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Better Wellness Without Batting an Eye: 8 Recent Sleep Secrets to Boost Your Health
We’re all looking for things we can do to improve our health that are so easy, you can do them with your eyes closed. Unfortunately, that’s almost never the case, but today is a little different. Using napping as a way to improve your overall well-being sounds like, well, a dream come true, but the truth is that sleep is hugely important to many different areas of health and wellness.
Don’t settle in for a power nap just yet, though. Here are seven sleep breakthroughs you need to know about.
Power Naps Really Do Work
Medical Daily recently reported on a study that found taking a short nap can help reverse the damage of a poor night’s sleep. Plus, it may give your immune system a boost, too.1 It’s easy to scoff at the trendy idea of a 20-minute “power nap”, but it could be just what you need to clear your mind and get productive again.
These short naps can help lower levels of stress hormones, promote healthy blood pressure, and – if you sleep on your side – help clear waste products from your brain more quickly. More specifically, it can help get rid of the beta-amyloid proteins linked to brain fog and memory issues.
Sleep Sharpens Your Ability to Focus
A 2016 study shows that a lack of sleep damages your selective attention. So, if you have trouble focusing on one thing at time, don’t be so quick to blame yourself - take a look at your sleep habits first.
In the study, sleepy volunteers had difficulty focusing on one of two stories being told at the same time, with their brains showing activity indicating that their attention was divided between both stories. People with adequate sleep show a different pattern of activity, however. Their brains are able to suppress one story while focusing on the other.2 In more practical terms, selective attention lets you keep your mind on the task at hand despite distractions, and better sleep can help improve it.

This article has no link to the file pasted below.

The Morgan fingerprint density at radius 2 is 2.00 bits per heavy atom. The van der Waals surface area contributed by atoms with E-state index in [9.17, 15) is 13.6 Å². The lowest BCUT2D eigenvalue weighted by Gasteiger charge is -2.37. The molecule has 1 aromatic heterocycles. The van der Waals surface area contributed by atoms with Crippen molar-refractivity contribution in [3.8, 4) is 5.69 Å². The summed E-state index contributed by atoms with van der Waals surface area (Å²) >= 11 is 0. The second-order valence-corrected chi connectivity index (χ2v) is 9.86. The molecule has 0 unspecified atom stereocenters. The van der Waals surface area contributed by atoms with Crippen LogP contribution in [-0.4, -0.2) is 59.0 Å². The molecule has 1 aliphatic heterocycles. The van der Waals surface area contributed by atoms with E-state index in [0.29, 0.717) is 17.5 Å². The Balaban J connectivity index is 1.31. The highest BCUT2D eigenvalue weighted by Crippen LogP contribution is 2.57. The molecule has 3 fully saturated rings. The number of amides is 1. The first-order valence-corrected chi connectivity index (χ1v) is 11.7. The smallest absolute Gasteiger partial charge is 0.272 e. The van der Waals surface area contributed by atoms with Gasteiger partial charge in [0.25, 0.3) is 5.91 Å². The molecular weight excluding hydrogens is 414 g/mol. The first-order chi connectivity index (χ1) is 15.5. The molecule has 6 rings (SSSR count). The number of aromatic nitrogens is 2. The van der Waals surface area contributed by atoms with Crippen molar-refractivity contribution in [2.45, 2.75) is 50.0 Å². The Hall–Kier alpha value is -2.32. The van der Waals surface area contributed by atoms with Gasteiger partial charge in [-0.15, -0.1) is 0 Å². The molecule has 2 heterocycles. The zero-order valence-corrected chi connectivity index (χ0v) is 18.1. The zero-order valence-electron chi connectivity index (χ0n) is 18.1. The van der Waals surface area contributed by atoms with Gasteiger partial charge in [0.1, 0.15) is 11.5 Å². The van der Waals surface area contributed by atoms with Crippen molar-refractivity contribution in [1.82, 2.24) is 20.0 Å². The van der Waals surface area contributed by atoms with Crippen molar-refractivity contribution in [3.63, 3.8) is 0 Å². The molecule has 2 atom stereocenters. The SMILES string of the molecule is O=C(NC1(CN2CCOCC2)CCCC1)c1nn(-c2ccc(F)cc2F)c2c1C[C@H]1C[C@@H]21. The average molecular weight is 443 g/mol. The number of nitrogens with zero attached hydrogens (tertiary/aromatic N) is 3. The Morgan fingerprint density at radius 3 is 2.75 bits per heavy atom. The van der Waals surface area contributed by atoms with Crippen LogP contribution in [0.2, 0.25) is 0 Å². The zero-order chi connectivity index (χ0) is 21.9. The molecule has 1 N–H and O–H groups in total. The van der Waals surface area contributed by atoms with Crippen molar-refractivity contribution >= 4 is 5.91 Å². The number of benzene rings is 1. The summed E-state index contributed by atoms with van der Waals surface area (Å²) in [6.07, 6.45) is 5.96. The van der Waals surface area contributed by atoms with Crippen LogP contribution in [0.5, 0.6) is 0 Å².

Sleep Boosts Mental Clarity and Memory
We’ve known for years that sleep deprivation affects thinking, but now we may finally understand why. Doctors theorized that the brains of people who were sleep-deprived weren’t getting enough oxygen, but, when a University of California team tested this theory, it didn’t pan out. What they found was that confusion and forgetfulness linked to poor sleep was also linked to high levels of cortisol, a major stress hormone.3
This study ultimately suggests that lowering levels of this hormone may help improve sleep and mental clarity. Physical activity, mindfulness meditation, and yoga are all known to be great ways to reduce your cortisol levels.
A lack of sleep can lead to much worse things than just feeling tired and irritable. Falling short on sleep can lead to all kinds of negative health effects, but one of the most dangerous consequences is one most of us hardly ever think about.
We’ve all been guilty of driving tired at some point or another, and the disturbing truth is that new government estimates blame 1 of every 5 fatal car crashes on drowsy driving.4
Forty million Americans have clinical sleep problems, but government safety experts say that 84 million drowsy people get behind the wheel every day. In fact, the problem is so widespread that the National Highway Traffic Safety Administration officially classifies drowsiness as a driving impairment, right alongside drugs and alcohol.
Fight Sleepiness With the Sun